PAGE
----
“We called ourselves ‘alternative R&B,’” said Draper. “It wasn’t a common thing...and to have a full band doing it, and women doing it! There’s a lot of folks that do similar stuff now, and it’s awesome.” (Black Blondie were supplemented by various drummers, including Kahlil Brewington on their LP.)
While they ultimately sunset the Black Blondie project, Draper and Baron have continued collaborating in the improvisational jazz group Hips Don’t Lie and simply under their own names, which have often shared recent bills at Icehouse and elsewhere. Draper also brought Baron in to record with Parr.
“There's been parts where I’ll be stuck in my keyboard brain,” said Baron, speaking to the duo’s dynamic musical relationship, “and then she'll come over and be like, ‘How about this?’ I'll be like, ‘That sucks!’ And then I'll be like...‘Oh, that's really good.’”
“She brings a lot of intuitive knowledge to music,” said Parr, “and can send you in directions that you hadn't really thought of. She’s built pieces for songs of mine that just stopped me in my tracks...and she's just done, apparently, off the cuff.”
Draper’s career has taken her across the country and throughout the state – whether by van, by boat, or by bike (she’s converted a Burley trailer to carry her upright bass) – but she’s remained rooted in Minnesota. “I love the community here,” she said. “I've always been really lucky to find people that I've wanted to collaborate with. It has been a really supportive place for me.”
She acknowledges that “it’s nice being near family, too.” She was living in a Minneapolis high-rise last year when the pandemic struck; all that elevator time started to feel unsafe, so she headed back to Mankato to stay with her parents. Then…“I met somebody, and now I bought a little house and I live in Mankato. It’s awesome!”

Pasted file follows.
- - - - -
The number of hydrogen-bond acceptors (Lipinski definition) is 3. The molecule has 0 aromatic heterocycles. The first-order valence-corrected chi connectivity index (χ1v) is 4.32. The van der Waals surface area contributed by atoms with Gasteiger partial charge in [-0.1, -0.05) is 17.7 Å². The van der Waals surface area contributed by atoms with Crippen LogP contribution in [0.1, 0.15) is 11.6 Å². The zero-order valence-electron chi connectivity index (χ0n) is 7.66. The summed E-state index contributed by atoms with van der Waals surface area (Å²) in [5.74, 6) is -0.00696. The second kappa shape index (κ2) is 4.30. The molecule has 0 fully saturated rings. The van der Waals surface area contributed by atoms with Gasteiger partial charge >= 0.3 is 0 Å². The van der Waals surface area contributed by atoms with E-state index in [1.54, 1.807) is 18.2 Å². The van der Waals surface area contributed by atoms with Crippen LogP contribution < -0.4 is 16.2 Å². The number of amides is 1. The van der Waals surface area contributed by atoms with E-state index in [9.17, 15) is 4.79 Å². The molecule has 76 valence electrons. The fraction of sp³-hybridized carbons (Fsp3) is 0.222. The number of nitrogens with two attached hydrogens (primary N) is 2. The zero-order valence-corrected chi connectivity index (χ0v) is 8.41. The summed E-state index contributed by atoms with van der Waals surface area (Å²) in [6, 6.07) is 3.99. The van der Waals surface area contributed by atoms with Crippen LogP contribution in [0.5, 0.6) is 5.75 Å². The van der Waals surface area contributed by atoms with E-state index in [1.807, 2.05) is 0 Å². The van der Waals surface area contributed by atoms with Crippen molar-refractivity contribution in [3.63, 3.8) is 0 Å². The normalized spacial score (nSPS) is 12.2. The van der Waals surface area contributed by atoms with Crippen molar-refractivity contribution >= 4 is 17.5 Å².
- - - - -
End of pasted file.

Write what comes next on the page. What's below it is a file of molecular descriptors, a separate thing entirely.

In addition to continued collaborations and teaching, Draper’s starting to step out as a solo artist: truly solo, as in original compositions for unaccompanied double bass. During lockdown she started an online performance series called Music: The Gathering. “I invited two other guest artists, and myself, to basically trade songs in the round. That helped me come up with a new piece or a new idea weekly.”
In May 2020, Draper released a solo EP called Hours. She describes the genre as “classicalfolkdoomjazz.”
Classicalfolkdoomjazz? “Well,” Draper laughed, “I like all of those things! I'm doing it all right now on upright bass, and I really like bowing, so anytime you bow people are kind of like, ‘Oh, it's like classical.’ I've always been drawn to...tonal centers that are maybe considered ‘ugly’ in quotation marks, but I don't find them like ugly at all. And I love folk music, especially Eastern European folk music.”
Draper’s recently been playing some solo shows to showcase this material, but it seems she’ll always have a long line of other artists eager to share a stage or a studio. That of course includes Parr, who’s recently joined with Draper in a new experimental group called portal iii.
“She's just a genuine soul,” said Parr. “She's an honest, pure-hearted individual who I just really enjoy spending time with.”
“She’s very passionate, very opinionated, has no filter,” said Baron. "She cares about everything from Indigenous people's rights to the environment.” As for her best friend’s musical chops, Baron continued: “Think about how many genres this woman plays! Totally, authentically plays, and has worked hard on.”
When Draper looks to the future, she doesn’t have a grand plan. “I’ve always been a year-or-two-out kind of person,” she said. “I just kind of want to be doing what I'm doing, which is making music with people that inspire me, and then also getting opportunities to make my own music.”
After stretching to clasp her hands behind her head and look upward in contemplation of the unknown future, the bassist dropped her arms to her sides, shrugged, and smiled. “I just feel so lucky.”